Before leaping into an IoT project, businesses need to make sure they have the infrastructure to support what they want to achieve, and the expertise to ensure that it actually works. A study by Cisco has found that 60 percent of IoT initiatives don’t get past a proof of concept (PoC). Many companies rely on old legacy systems that cannot support the complexity of new technologies requiring the digestion of large amounts of data. To put an IoT project into place properly, businesses need to assess whether their infrastructure is ready to support it, and update networks and protocols accordingly.
IoT also needs to be integrated into this infrastructure holistically, not just tacked on the end. Earlier this year a university in the US found its internet essentially unusable due to an unprecedented amount of traffic. After investigation it discovered that its vending machines, which were connected to the internet, had been hacked, overwhelming the network with large orders for seafood.
Because the machines were plugged straight into the university’s main network, the incident had a serious knock-on effect that caused problems for the whole system. IoT infrastructure needs to be carefully organised and segmented, with air gaps between essential and non-essential devices and networks.
Connecting the vending machines openly into the entire network also means they would have been connected to student records and financial data, which is a huge cybersecurity threat. This is perhaps the biggest risk for IoT systems. To make the most of IoT applications, businesses have to make sure that they’re safe. The Dyn Denial of Service attack, the biggest attack of its kind in history, saw many major websites temporarily brought down, including Twitter, Netflix and CNN.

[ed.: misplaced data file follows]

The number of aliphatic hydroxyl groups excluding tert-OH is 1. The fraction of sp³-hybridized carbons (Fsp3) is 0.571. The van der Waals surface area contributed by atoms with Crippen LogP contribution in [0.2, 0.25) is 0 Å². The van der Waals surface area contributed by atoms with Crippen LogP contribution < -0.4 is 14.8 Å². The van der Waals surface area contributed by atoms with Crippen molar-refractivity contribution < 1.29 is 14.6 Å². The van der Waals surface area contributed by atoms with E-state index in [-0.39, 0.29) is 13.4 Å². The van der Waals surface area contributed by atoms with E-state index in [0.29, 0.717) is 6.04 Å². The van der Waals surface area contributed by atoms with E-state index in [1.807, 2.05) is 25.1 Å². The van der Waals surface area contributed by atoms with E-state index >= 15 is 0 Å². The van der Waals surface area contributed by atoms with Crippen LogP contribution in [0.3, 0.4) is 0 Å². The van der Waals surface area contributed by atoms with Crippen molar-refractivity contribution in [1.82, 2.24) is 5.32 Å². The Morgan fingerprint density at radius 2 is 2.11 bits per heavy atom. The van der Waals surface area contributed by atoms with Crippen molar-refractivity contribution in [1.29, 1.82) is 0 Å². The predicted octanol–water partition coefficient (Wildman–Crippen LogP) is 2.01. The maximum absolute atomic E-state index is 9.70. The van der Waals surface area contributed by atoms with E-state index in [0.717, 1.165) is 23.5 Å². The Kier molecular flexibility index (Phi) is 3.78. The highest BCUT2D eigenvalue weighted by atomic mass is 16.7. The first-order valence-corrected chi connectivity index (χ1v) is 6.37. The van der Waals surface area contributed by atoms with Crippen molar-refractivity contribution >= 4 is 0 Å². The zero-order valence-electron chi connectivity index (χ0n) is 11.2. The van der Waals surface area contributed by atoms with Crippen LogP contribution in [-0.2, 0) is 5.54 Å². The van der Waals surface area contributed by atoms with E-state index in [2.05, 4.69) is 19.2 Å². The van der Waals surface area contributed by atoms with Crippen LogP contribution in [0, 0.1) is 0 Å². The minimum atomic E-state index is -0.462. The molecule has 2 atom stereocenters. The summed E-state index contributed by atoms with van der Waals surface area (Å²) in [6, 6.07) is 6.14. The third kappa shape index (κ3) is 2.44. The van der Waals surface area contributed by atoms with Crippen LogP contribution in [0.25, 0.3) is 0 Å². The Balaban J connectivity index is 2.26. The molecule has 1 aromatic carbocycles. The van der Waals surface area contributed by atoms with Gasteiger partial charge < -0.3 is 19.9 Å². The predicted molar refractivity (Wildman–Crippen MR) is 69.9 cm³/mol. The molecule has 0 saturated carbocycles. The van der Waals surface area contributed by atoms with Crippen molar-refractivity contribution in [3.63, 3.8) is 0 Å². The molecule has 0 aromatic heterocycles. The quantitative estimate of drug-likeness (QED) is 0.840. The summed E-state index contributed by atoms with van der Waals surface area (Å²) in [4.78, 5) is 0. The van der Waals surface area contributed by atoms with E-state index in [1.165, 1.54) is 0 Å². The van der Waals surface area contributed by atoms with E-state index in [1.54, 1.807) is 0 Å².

An estimated 100,000 unprotected IoT devices were infected with malware by hackers. The servers of Dyn, which runs much of the internet’s domain-name infrastructure, were attacked by a network of these devices which bombarded it with so much traffic that the systems crashed.
Whilst many businesses and consumers would always put a firewall on their laptops and computer systems, fewer people think about the cybersecurity of a fridge. But companies need to take cybersecurity seriously so that their IoT projects do not become a serious flaw in their systems.
It is not enough to simply put a microchip into every device big enough for one
In recent years IoT applications have been used to optimise business processes across the board, and the potential of connected devices is huge. But to really make the most of IoT, businesses need to take a holistic approach. It is not enough to simply put a microchip into every device big enough for one.
IoT projects need to be implemented under the guidance of a clear strategy, used and understood by the whole business, not just the IT team. They need to be integrated properly, with the right security protections, to work harmoniously within the IT infrastructure and not pose a risk to the wider system.
And most of all, to avoid being a vanity project, they need to be implemented with a clear business application in mind to make sure they are worth the cost of production – and not just an expensive flip flop.
By Ben Boswell, VP Europe at World Wide Technology